5. Howard Rheingold on collaboration: Learn how to work with team members around the world with technology, new media and open culture.
  6. Richard Branson’s life at 30,000 feet: Notable entrepreneur Richard Branson is interviewed about his larger than life ideas, his major struggles, and his motivations.
  7. A Policy on Leadership: If your business is struggling — or you want to prevent a fallout — watch this lecture to learn how to create a fact-based analytical organization and good management teams.
  8. Values-Based Leadership: Strive to be a leader with character, and you’ll end up inspiring your employees to work just as hard as you do.
  9. Innovative Leadership during Economic Crisis: Let this lecture help you to think outside the box, no matter what kind of crisis is getting in your way. You’ll learn how to be innovative in three areas: with customers, people, and products.
  10. How great leaders inspire action: Simon Sinek’s TED speech uses examples like Martin Luther King, Apple and the Wright brothers to explain how the mark of a great leader is his or her ability to inspire action and change.
  11. Composing a Career and Life: Get inspired to take a nonlinear path when obstacles are tossed into your plan.
  12. Derek Sivers: How to start a movement: Don’t settle for selling goods or services. Learn how to start a movement.
  13. The case for collaborative consumption: Rachel Botsman’s lecture focuses on our natural desire to share, and how collaborative consumption is a powerful economic force.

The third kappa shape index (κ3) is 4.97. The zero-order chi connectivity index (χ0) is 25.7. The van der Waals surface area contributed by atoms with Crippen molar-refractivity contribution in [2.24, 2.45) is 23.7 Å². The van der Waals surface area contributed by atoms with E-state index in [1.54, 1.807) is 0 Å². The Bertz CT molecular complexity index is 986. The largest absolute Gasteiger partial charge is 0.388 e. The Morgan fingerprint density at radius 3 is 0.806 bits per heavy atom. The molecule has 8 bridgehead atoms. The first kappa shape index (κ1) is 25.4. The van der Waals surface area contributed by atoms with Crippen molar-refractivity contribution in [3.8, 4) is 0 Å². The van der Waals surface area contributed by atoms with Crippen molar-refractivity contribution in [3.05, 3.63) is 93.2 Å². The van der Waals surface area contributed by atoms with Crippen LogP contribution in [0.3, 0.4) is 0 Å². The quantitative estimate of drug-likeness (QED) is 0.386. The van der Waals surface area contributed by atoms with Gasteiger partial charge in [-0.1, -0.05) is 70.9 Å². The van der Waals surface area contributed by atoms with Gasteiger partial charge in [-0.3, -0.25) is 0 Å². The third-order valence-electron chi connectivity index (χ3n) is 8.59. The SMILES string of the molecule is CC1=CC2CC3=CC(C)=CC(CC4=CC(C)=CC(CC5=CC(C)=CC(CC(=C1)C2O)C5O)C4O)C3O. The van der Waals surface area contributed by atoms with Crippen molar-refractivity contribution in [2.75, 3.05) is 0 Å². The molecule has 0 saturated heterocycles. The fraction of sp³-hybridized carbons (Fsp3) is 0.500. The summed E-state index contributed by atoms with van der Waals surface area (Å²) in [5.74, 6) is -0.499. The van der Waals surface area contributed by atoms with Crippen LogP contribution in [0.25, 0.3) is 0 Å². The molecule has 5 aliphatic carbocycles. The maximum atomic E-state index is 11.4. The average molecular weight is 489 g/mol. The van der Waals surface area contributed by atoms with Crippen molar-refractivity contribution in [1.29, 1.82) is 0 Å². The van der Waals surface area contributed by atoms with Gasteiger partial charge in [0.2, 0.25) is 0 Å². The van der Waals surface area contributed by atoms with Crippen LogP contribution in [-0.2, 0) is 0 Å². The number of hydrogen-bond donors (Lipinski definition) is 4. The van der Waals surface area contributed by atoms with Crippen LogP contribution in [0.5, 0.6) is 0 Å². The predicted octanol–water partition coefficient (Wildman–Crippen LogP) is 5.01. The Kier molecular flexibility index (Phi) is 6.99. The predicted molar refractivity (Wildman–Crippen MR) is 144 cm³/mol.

14. Gerd Leonhard: Find out why ego doesn’t have a place in business anymore, and what that means for your business plan.
  15. Video Player The Power of Competition: How to Focus the World’s Brains on your Innovation Challenges: Conversely, Fiona Murray believes competition is healthy, too, and asks business owners to embrace it in order to add a jolt of energy to the enterprises.
  16. Nurturing a Vibrant Culture to Drive Innovation: Here’s another lecture on inspiring innovation in order to nurture a talented, unique team that drives your business.

Technology

Become a smarter user of technology so that social media and other tools end up working for you.

  1. Technology and the Recession: how new technology is changing the way we do business: Consider technology’s new role in business.
  2. Craig Mod: Publisher and developer Craig Mod discusses the changes coming for the book publishing industry, but as one commenter notes, the questions raised are relevant to all business ventures.
  3. Why social network mess can benefit your business: Euan Semple’s talk should convince you to get involved in social media, even though it’s always changing.

The Economy

Discover how to work with the economy, even in bad times.

  1. Shaped by Booms and Busts: How the Economy Impacts CEO Management Style: On your way to becoming a CEO, find out how to make room for economic changes.
  2. Video Player The Economic Meltdown: What Have We Learned, if Anything?: Paul Krugman delivers this lecture to MIT to help us learn from our mistakes.
  3. Alex Tabarrok on how ideas trump crises: Consider the notion that free trade has opened us to global collaboration and an idea-sharing culture.
  4. Hanna Rosin: New data on the rise of women: Get statistics on the rise of women in the workforce, and their newly appreciated value in the economy.
  5. The Resilient Enterprise: Overcoming Vulnerability for Competitive Advantage: Here you’ll learn why it’s important to organize your company so that it can withstand catastrophe, from an economic downturn to an event like 9/11.
  6. Making Globazliation Work for All: Watch this lecture to learn how to make use of globalization without succumbing to immoral practices, like using sweatshops.
  7. Business, Knowledge and Global Growth: You’ll learn about the true impact that MBAs and business schools have had on the economy.

Wall Street Journal Partners with Unigo to Create a Site that Offers Potential College Students Some Sound Advice